The way we believe determines the way we will eventually live. If we believe that morality is merely something we invent, we will invent or delete convictions as we are confronted by new desires and pressures. Francis Collins, former head of the Human Genome Project, asked this critical question of the famous evolutionist, Richard Dawkins, in a Times Magazine debate (11/13/06, p. 55.):
· “Do humans have a different moral significance than cows in general.”
To this, Dawkins responded, “Humans have more moral responsibility perhaps, because they are capable of reasoning.” However, prior to this, Dawkins claimed, “I don’t believe that there is hanging out there, anywhere, something called good and something called evil.”
But how then can any human be held responsible, even if we do have more intelligence than cows? It’s like reasoning about the relative merits of the good-tooth-fairy vs. the indomitable-snowman. If they don’t exist, there’s nothing to reason about. If “good” and “evil” are not “hanging out there,” then “moral responsibility” can be no more than a passing fad or an electro-chemical impulse.
It’s like indicting someone for breaking a law that doesn’t exist! If there isn’t an objective and unchanging moral principle to break, then it is not objectively possible to hold anyone to account, no matter how aware or intelligent she might be.
However, society will not survive for long in such a moral vacuum. I remember reading that the existentialist Albert Camus concluded that “a man without morals is a beast.” And he will also act like a beast if that’s all he thinks he is. Therefore, if morals don’t ontologically exist, then we have to invent them.
Therefore, in The Selfish Gene, Dawkims becomes the inventor:
- Let us try to teach generosity and altruism, because we are born selfish.
But will moral invention sustain society without an adequate rational basis? Truly society needs generosity and altruism so it doesn’t unravel, but ultimately, if it’s all about human selfishness without moral absolutes, why shouldn’t it unravel? Why “teach generosity and altruism?” If we’re selfish to the core, then why not be true to that core and live it out?
Ultimately, secularism cannot answer these questions. What makes us any more valuable than the bovine? Why should our admittedly selfish concerns trump their concern for their own skins? And what if we’re more intelligent than cows? Does a higher IQ make us more valuable? If there is no God who created us in His image, then “value” is nothing more than a transient feeling, a social construct or a chauvinistic bias.
Why not instead live according to the “survival of the fittest,” as past evolutionists candidly proclaimed? Historian Richard Weikart cites German pathologist Hugo Ribbert as a representative spokesman for the evolutionists of his day - the beginning of the 20th century:
- The care for individuals who from birth onwards are useless both mentally and physically, who for themselves and their fellow creatures are a burden merely, persons of negative value, is a function altogether useless to humanity, and indeed positively injurious.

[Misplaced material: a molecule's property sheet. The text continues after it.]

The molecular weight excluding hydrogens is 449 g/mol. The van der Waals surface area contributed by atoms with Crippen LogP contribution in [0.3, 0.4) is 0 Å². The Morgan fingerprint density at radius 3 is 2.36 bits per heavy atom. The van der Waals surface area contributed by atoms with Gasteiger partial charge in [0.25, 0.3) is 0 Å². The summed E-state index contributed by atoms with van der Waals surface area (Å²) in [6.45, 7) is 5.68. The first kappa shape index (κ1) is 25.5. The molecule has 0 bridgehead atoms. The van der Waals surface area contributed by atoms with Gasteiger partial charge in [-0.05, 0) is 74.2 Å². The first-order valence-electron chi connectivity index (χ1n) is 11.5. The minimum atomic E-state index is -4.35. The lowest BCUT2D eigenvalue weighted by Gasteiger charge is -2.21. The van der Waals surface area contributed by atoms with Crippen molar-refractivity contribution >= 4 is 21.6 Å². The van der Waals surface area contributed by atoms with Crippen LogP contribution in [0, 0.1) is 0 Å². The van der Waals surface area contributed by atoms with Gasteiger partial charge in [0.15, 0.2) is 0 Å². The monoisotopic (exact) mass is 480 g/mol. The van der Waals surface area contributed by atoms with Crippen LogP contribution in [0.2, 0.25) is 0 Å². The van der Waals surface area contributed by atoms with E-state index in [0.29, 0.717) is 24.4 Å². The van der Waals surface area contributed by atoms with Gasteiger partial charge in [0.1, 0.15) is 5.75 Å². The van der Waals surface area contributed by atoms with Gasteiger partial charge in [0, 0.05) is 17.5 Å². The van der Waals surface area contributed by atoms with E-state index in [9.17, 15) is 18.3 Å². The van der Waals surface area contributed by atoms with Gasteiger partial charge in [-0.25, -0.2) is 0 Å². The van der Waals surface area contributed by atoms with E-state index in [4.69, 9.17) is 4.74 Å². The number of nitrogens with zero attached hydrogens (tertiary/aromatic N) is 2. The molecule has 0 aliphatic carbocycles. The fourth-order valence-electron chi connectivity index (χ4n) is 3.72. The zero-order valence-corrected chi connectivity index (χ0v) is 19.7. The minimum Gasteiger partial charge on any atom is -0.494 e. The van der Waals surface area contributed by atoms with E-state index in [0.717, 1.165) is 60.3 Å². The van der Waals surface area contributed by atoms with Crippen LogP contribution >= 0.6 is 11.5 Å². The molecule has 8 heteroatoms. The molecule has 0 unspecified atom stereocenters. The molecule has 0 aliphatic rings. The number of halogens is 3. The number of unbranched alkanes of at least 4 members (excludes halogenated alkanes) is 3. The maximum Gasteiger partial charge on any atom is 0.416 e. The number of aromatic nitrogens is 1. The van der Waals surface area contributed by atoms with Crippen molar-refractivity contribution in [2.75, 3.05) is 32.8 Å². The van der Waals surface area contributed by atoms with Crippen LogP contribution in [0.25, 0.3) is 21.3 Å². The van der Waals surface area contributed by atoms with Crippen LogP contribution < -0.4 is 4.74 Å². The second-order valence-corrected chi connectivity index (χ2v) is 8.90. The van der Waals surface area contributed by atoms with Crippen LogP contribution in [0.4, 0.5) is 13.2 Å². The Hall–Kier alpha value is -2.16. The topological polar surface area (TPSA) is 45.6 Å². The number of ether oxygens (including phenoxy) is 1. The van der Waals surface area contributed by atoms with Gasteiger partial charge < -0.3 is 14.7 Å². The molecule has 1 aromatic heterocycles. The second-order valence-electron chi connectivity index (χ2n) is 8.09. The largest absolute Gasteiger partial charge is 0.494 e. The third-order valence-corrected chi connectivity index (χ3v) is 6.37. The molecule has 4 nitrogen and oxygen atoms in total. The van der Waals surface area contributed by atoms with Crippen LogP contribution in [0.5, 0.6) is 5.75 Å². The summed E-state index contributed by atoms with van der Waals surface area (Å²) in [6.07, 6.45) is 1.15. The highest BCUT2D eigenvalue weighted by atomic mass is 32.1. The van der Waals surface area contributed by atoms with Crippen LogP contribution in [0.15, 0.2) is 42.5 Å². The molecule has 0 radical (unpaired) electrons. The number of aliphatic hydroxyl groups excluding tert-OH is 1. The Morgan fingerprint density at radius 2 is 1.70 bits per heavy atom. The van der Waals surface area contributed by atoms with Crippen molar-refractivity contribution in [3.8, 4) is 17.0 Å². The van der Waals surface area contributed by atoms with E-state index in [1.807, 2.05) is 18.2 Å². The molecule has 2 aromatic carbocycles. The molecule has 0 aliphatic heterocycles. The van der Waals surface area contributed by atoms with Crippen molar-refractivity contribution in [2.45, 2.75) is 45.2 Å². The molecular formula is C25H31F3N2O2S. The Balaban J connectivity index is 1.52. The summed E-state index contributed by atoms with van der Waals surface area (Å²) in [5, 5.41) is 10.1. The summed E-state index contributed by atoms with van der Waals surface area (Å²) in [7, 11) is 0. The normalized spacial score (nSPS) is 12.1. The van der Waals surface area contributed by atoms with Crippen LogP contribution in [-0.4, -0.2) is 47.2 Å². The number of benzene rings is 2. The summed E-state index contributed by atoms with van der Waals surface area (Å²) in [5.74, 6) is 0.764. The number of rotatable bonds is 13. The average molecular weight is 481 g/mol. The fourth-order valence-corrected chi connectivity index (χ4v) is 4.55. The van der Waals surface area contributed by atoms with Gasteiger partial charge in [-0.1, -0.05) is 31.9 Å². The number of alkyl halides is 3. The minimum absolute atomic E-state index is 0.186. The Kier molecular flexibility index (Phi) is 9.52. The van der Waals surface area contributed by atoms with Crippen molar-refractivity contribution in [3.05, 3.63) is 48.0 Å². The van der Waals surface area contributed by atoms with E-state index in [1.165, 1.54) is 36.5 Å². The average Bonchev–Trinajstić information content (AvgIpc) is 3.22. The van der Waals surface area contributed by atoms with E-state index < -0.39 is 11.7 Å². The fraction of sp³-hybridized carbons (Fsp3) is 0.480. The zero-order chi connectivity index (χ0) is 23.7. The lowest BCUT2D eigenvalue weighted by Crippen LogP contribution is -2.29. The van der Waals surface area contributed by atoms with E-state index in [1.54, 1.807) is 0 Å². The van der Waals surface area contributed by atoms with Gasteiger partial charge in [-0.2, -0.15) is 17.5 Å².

According to this construct, some humans are winners, while some are losers, and your neighbors and your friendly family physician will ultimately decide this for you. There is nothing that can rule out eugenics in a world that deems some as “useless.” What happens to those who fail the IQ or popularity test? What reasoning can be brought against Ribbert’s assertion that those who society deems “useless” are not entitled to care? None!
What then of our cherished “Bill of Rights?” Why should it pertain equally to everyone, whether useful or useless? If we follow the logic of Dawkins and Hibbert, it shouldn’t! What then will be the fate of the vulnerable members of our society? Should we even care?
There can be little doubt about the answer to these questions. National Socialism and Atheistic Communism have given us compelling testimony to this fact - that whenever our God is replaced by an “ism,” humanity, stripped naked of His protective, value-imparting image (Genesis 1:26), becomes an object to be manipulated or even exterminated by the overriding interests of the “ism.”
When moral absolutes are eliminated, we eventually become mere objects to serve the corporate “good.” Colson and Pearcey, How Shall We Now Live?, write about the demise of the Christian worldview:
- Denial of sin may appear to be a benign and comforting doctrine, but in the end, it is demeaning and destructive, for it denies the significance of our choices and actions. It reduces us to a pawn in the grip of larger forces…Social planners and controllers then feel perfectly justified in trying to control those forces, to remake human nature and rebuild society according to their own blueprints—and to apply any force required toward that end. (pg. 183)
Dawkins has another problem. If he denies everything he can’t touch and smell, then he should also deny that reason and logic are “hanging out there.” Admittedly, reason and logic produce results, but the lack of moral absolutes also produces results – cynicism and contempt for any moralizing, anything that slows us in the pursuit of our lusts.
The German poet Heinrich Heine was able to see the approach of Hitler’s National Socialism from afar:
- "It is to the great credit of Christianity that it has somewhat attenuated the brutal German lust for battle...And should ever that taming talisman break--the Cross--then will come roaring back the wild madness of the ancient warriors...For thought goes before deed as lightening before thunder. There will be played in Germany a play compared to which the French revolution was but an innocent idyll." (cir. 1830)
If thought goes before deed, then our modern secular moral relativists are paving the way for another great horror – perhaps even a series of them.